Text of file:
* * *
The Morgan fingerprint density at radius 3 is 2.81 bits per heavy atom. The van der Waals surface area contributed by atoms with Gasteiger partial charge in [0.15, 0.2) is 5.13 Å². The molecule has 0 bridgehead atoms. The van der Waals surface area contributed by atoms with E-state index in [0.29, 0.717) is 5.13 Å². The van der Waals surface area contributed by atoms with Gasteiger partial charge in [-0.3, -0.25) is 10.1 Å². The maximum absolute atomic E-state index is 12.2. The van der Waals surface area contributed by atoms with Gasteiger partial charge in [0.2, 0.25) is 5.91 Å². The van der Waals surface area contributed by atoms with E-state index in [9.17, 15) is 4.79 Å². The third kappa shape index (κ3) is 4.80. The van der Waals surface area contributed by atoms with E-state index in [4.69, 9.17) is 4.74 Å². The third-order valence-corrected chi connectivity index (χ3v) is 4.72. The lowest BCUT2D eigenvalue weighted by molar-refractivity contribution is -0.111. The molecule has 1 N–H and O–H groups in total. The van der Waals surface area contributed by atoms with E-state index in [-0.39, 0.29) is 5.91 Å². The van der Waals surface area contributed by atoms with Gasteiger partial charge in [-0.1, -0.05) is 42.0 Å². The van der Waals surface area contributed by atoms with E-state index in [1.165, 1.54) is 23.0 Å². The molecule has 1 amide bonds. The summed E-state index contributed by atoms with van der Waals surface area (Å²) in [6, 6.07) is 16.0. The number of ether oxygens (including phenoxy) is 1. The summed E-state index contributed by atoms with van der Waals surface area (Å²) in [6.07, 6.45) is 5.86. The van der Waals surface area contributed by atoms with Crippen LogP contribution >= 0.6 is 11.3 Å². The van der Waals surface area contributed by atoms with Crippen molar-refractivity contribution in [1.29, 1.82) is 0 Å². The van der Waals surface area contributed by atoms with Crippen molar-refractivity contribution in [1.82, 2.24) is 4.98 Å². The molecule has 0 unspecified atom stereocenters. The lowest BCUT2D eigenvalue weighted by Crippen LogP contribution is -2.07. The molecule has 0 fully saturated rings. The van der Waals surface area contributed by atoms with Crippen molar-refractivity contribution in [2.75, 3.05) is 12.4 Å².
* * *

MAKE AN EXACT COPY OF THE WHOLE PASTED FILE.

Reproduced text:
The Morgan fingerprint density at radius 3 is 2.81 bits per heavy atom. The van der Waals surface area contributed by atoms with Gasteiger partial charge in [0.15, 0.2) is 5.13 Å². The molecule has 0 bridgehead atoms. The van der Waals surface area contributed by atoms with E-state index in [0.29, 0.717) is 5.13 Å². The van der Waals surface area contributed by atoms with Gasteiger partial charge in [-0.3, -0.25) is 10.1 Å². The maximum absolute atomic E-state index is 12.2. The van der Waals surface area contributed by atoms with Gasteiger partial charge in [0.2, 0.25) is 5.91 Å². The van der Waals surface area contributed by atoms with E-state index in [9.17, 15) is 4.79 Å². The third kappa shape index (κ3) is 4.80. The van der Waals surface area contributed by atoms with E-state index in [4.69, 9.17) is 4.74 Å². The third-order valence-corrected chi connectivity index (χ3v) is 4.72. The lowest BCUT2D eigenvalue weighted by molar-refractivity contribution is -0.111. The molecule has 1 N–H and O–H groups in total. The van der Waals surface area contributed by atoms with E-state index in [-0.39, 0.29) is 5.91 Å². The van der Waals surface area contributed by atoms with Gasteiger partial charge in [-0.1, -0.05) is 42.0 Å². The van der Waals surface area contributed by atoms with E-state index in [1.165, 1.54) is 23.0 Å². The molecule has 1 amide bonds. The summed E-state index contributed by atoms with van der Waals surface area (Å²) in [6, 6.07) is 16.0. The number of ether oxygens (including phenoxy) is 1. The summed E-state index contributed by atoms with van der Waals surface area (Å²) in [6.07, 6.45) is 5.86. The van der Waals surface area contributed by atoms with Crippen LogP contribution >= 0.6 is 11.3 Å². The van der Waals surface area contributed by atoms with Crippen molar-refractivity contribution in [1.29, 1.82) is 0 Å². The van der Waals surface area contributed by atoms with Crippen molar-refractivity contribution in [1.82, 2.24) is 4.98 Å². The molecule has 0 unspecified atom stereocenters. The lowest BCUT2D eigenvalue weighted by Crippen LogP contribution is -2.07. The molecule has 0 fully saturated rings. The van der Waals surface area contributed by atoms with Crippen molar-refractivity contribution in [2.75, 3.05) is 12.4 Å².